House panel OKs ban on public employee union 'paid release time'
Lansing — House lawmakers signed off Thursday on legislation that would ban paid “release time” for most public employees and prohibit release time service credit from retirement calculations for public school employees.
The House bills and Senate legislation narrowly passed last week were approved by the Education Reform Committee in 8-7 votes, with Republican Reps. Brett Robertson of Charlotte and Julie Alexander of Hanover opposing the legislation.
The bills will now move to the full House floor.
“I think this ought to be on their cost, not the state’s,” said Rep. Tim Kelly, chairman for the House Education Reform committee. “It’s about trying to get more money into the classroom.”
Several amendments were rejected from Democrats who, along with several school employee unions, criticized the legislation as an attack on unions and said it would cost administrators extra to meet with union representatives after hours.
“This will terribly disrupt,” said Democratic Rep. Bill Sowerby, the former treasurer for Clinton Township. “It will discourage those stewards who represent those employees.”
Republican Rep. Steve Johnson’s bill would prevent government agencies, including public schools, from entering into contracts with employees that pay employees for time spent doing union work. The bill includes an exemption for police officers, firefighters and corrections officers.
Johnson argued some groups already have policies preventing paid release time.
“This does not prohibit release time,” but bans taxpayer dollars from funding the union work, the Wayland Republican said last week at a hearing on the bills.
The bill by GOP Rep. Pamela Hornberger of Chesterfield Township would prevent public school employees from using release time as service credit to go toward their pension calculation.
As of 2015, 67 of the state’s 587 school districts had contracts that included paid release time provisions, according to the non-partisan Senate Fiscal Agency’s analysis of similar Senate bills.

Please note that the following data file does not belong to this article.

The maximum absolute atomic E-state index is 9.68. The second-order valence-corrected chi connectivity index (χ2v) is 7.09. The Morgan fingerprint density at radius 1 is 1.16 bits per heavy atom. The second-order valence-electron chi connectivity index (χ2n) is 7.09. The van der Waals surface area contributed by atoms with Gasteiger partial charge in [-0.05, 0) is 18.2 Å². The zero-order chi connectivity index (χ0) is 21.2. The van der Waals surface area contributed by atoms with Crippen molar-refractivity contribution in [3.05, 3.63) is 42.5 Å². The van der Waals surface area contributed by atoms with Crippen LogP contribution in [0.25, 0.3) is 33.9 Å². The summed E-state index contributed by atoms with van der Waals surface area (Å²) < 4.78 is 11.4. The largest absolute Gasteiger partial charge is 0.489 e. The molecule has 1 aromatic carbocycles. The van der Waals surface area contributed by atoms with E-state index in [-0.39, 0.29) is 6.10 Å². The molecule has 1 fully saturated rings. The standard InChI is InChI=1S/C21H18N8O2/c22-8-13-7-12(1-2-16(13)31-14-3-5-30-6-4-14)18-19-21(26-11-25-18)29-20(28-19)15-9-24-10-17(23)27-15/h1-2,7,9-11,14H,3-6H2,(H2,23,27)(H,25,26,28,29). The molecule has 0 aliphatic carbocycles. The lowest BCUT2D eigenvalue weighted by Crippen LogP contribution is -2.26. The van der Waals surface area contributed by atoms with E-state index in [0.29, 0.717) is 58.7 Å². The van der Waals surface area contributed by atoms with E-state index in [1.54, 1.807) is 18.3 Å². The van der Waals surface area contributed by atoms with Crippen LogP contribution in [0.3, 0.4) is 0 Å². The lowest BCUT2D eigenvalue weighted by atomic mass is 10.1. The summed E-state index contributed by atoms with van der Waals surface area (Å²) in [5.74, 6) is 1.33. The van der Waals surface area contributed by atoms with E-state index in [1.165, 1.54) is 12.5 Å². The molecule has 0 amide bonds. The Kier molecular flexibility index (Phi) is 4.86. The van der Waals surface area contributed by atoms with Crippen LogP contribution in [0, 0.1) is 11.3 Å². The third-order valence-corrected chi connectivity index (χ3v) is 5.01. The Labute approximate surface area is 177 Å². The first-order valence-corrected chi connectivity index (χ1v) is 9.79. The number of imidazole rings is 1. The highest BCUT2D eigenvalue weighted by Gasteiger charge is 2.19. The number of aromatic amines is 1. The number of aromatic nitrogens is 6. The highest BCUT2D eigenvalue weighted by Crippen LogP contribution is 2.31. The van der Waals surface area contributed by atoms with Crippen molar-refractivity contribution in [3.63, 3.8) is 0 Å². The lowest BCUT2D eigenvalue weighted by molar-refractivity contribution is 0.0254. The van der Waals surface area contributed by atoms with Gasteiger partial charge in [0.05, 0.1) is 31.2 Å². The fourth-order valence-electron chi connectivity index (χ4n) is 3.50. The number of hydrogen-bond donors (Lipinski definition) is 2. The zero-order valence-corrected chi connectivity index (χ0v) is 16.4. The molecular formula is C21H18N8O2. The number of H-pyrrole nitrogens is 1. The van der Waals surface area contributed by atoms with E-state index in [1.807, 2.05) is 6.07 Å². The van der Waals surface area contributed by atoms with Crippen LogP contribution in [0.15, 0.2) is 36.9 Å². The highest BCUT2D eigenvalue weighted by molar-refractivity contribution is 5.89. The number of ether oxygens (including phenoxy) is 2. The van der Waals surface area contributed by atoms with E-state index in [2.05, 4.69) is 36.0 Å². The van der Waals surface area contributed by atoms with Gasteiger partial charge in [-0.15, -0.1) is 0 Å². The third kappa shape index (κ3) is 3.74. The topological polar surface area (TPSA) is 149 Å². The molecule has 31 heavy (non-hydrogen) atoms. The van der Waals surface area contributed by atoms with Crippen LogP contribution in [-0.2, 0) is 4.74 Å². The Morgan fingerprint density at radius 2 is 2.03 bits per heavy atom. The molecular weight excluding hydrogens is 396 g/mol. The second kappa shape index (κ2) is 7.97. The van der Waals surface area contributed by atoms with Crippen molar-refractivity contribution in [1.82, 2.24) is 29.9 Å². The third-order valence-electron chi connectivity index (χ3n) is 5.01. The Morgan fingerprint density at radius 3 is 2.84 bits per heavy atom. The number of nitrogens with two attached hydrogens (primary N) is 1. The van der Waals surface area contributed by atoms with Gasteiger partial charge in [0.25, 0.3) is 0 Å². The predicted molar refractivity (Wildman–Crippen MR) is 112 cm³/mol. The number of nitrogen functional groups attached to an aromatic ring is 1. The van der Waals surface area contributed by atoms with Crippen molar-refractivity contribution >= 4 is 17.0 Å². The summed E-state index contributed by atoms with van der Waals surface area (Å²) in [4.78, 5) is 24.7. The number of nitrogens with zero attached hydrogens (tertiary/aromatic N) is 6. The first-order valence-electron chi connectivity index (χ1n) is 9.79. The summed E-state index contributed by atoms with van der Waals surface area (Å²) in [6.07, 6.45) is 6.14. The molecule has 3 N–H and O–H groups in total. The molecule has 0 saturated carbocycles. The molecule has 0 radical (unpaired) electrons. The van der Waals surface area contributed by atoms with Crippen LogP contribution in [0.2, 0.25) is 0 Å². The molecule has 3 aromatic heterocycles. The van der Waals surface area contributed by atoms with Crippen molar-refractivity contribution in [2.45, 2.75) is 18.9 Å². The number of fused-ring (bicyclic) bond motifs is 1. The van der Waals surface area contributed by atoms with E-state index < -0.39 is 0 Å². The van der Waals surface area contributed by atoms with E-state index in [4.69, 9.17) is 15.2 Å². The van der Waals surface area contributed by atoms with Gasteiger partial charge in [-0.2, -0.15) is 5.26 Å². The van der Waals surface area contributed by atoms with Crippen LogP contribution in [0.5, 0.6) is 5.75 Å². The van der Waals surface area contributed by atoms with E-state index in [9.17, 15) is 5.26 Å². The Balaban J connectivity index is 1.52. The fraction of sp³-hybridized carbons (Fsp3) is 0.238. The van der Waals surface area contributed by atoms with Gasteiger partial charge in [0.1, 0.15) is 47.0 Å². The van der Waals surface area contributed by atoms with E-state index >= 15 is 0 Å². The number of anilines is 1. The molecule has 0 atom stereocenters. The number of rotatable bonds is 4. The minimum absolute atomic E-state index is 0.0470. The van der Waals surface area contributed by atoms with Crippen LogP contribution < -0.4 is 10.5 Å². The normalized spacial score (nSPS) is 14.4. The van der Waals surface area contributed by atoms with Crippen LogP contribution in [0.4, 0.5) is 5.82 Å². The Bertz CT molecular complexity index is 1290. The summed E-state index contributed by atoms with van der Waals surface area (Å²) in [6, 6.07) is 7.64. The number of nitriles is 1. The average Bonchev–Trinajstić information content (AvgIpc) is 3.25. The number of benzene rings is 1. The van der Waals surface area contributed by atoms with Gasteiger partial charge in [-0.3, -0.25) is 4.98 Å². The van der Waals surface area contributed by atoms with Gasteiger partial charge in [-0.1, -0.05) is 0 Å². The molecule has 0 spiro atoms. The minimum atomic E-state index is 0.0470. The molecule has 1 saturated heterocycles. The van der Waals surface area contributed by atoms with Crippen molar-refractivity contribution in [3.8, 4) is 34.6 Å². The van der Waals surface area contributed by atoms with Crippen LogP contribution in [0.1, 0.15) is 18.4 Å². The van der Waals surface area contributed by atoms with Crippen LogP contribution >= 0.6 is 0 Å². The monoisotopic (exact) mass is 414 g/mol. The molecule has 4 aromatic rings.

About $1.6 million in wages in fiscal year 2017-18 were tied to paid release time among Michigan School Employee Retirement System employers, according to the Office of Retirement Services. The bill prohibiting paid release time would likely decrease costs on state and local governments, according to a House Fiscal Agency analysis.
The bill targeting service credits likely would reduce long-term costs to the public school retirement system, but transfer some costs currently paid by the employer to the state's share of unfunded liabilities paid out of the School Aid Fund, according to the fiscal agency's analysis.
The legislation also would create extra costs for employers who would have to pay administrators overtime to solve labor disputes with union officials after regular hours, said Nick Ciaramitaro of the American Federation of State, County and Municipal Employees union.
Without readily available paid union representatives, more disputes are likely to result in a formal grievance process or even arbitration, costing more time and money, Ciaramitaro said.
“If you take that away, we’re going to see problems fester and grow,” he said.